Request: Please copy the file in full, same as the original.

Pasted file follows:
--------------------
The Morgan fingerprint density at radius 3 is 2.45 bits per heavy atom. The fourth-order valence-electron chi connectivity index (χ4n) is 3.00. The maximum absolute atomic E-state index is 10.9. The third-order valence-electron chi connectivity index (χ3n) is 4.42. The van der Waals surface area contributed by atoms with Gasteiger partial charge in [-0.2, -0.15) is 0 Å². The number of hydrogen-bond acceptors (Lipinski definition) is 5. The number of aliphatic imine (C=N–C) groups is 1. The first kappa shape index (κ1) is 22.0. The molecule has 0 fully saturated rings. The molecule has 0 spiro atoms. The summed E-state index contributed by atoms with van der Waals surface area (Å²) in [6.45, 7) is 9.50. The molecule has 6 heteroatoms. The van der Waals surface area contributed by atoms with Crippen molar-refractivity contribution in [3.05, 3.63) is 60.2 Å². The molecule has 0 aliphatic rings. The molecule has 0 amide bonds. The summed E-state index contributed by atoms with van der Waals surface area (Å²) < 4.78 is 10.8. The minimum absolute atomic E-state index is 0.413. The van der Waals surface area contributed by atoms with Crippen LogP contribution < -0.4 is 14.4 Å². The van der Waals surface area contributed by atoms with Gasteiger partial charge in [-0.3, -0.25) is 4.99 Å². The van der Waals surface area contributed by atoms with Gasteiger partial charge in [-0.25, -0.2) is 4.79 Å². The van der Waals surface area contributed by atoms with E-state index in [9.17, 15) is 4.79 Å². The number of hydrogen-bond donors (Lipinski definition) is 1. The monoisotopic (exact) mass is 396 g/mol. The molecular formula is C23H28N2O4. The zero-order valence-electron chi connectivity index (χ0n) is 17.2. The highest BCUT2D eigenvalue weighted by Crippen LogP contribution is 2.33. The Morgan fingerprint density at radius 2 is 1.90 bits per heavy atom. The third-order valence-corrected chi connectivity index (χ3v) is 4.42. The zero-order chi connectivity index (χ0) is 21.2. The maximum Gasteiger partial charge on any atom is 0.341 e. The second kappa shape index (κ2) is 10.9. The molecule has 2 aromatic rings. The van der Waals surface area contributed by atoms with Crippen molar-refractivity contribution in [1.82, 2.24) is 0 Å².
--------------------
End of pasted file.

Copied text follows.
The Morgan fingerprint density at radius 3 is 2.45 bits per heavy atom. The fourth-order valence-electron chi connectivity index (χ4n) is 3.00. The maximum absolute atomic E-state index is 10.9. The third-order valence-electron chi connectivity index (χ3n) is 4.42. The van der Waals surface area contributed by atoms with Gasteiger partial charge in [-0.2, -0.15) is 0 Å². The number of hydrogen-bond acceptors (Lipinski definition) is 5. The number of aliphatic imine (C=N–C) groups is 1. The first kappa shape index (κ1) is 22.0. The molecule has 0 fully saturated rings. The molecule has 0 spiro atoms. The summed E-state index contributed by atoms with van der Waals surface area (Å²) in [6.45, 7) is 9.50. The molecule has 6 heteroatoms. The van der Waals surface area contributed by atoms with Crippen molar-refractivity contribution in [3.05, 3.63) is 60.2 Å². The molecule has 0 aliphatic rings. The molecule has 0 amide bonds. The summed E-state index contributed by atoms with van der Waals surface area (Å²) < 4.78 is 10.8. The minimum absolute atomic E-state index is 0.413. The van der Waals surface area contributed by atoms with Crippen LogP contribution < -0.4 is 14.4 Å². The van der Waals surface area contributed by atoms with Gasteiger partial charge in [-0.3, -0.25) is 4.99 Å². The van der Waals surface area contributed by atoms with Gasteiger partial charge in [-0.25, -0.2) is 4.79 Å². The van der Waals surface area contributed by atoms with E-state index in [9.17, 15) is 4.79 Å². The number of hydrogen-bond donors (Lipinski definition) is 1. The monoisotopic (exact) mass is 396 g/mol. The molecular formula is C23H28N2O4. The zero-order valence-electron chi connectivity index (χ0n) is 17.2. The highest BCUT2D eigenvalue weighted by Crippen LogP contribution is 2.33. The Morgan fingerprint density at radius 2 is 1.90 bits per heavy atom. The third-order valence-corrected chi connectivity index (χ3v) is 4.42. The zero-order chi connectivity index (χ0) is 21.2. The maximum Gasteiger partial charge on any atom is 0.341 e. The second kappa shape index (κ2) is 10.9. The molecule has 2 aromatic rings. The van der Waals surface area contributed by atoms with Crippen molar-refractivity contribution in [1.82, 2.24) is 0 Å².